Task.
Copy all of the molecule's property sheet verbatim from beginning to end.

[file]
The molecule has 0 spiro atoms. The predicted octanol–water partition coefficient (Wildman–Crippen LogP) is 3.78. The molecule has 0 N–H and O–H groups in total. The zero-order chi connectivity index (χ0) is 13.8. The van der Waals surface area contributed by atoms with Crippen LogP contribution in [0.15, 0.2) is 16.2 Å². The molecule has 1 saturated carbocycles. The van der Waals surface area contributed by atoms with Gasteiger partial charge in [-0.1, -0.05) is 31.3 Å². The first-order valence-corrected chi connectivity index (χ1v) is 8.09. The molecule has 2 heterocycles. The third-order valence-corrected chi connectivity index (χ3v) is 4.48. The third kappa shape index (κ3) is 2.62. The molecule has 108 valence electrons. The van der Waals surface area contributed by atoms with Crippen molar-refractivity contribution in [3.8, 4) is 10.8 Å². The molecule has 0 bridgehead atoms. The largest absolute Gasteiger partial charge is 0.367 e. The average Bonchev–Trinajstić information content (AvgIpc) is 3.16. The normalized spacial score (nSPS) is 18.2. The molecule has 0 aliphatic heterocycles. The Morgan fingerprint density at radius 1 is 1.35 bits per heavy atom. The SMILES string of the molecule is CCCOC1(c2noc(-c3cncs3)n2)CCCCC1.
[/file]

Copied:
The molecule has 0 spiro atoms. The predicted octanol–water partition coefficient (Wildman–Crippen LogP) is 3.78. The molecule has 0 N–H and O–H groups in total. The zero-order chi connectivity index (χ0) is 13.8. The van der Waals surface area contributed by atoms with Crippen LogP contribution in [0.15, 0.2) is 16.2 Å². The molecule has 1 saturated carbocycles. The van der Waals surface area contributed by atoms with Gasteiger partial charge in [-0.1, -0.05) is 31.3 Å². The first-order valence-corrected chi connectivity index (χ1v) is 8.09. The molecule has 2 heterocycles. The third-order valence-corrected chi connectivity index (χ3v) is 4.48. The third kappa shape index (κ3) is 2.62. The molecule has 108 valence electrons. The van der Waals surface area contributed by atoms with Crippen molar-refractivity contribution in [3.8, 4) is 10.8 Å². The molecule has 0 bridgehead atoms. The largest absolute Gasteiger partial charge is 0.367 e. The average Bonchev–Trinajstić information content (AvgIpc) is 3.16. The normalized spacial score (nSPS) is 18.2. The molecule has 0 aliphatic heterocycles. The Morgan fingerprint density at radius 1 is 1.35 bits per heavy atom. The SMILES string of the molecule is CCCOC1(c2noc(-c3cncs3)n2)CCCCC1.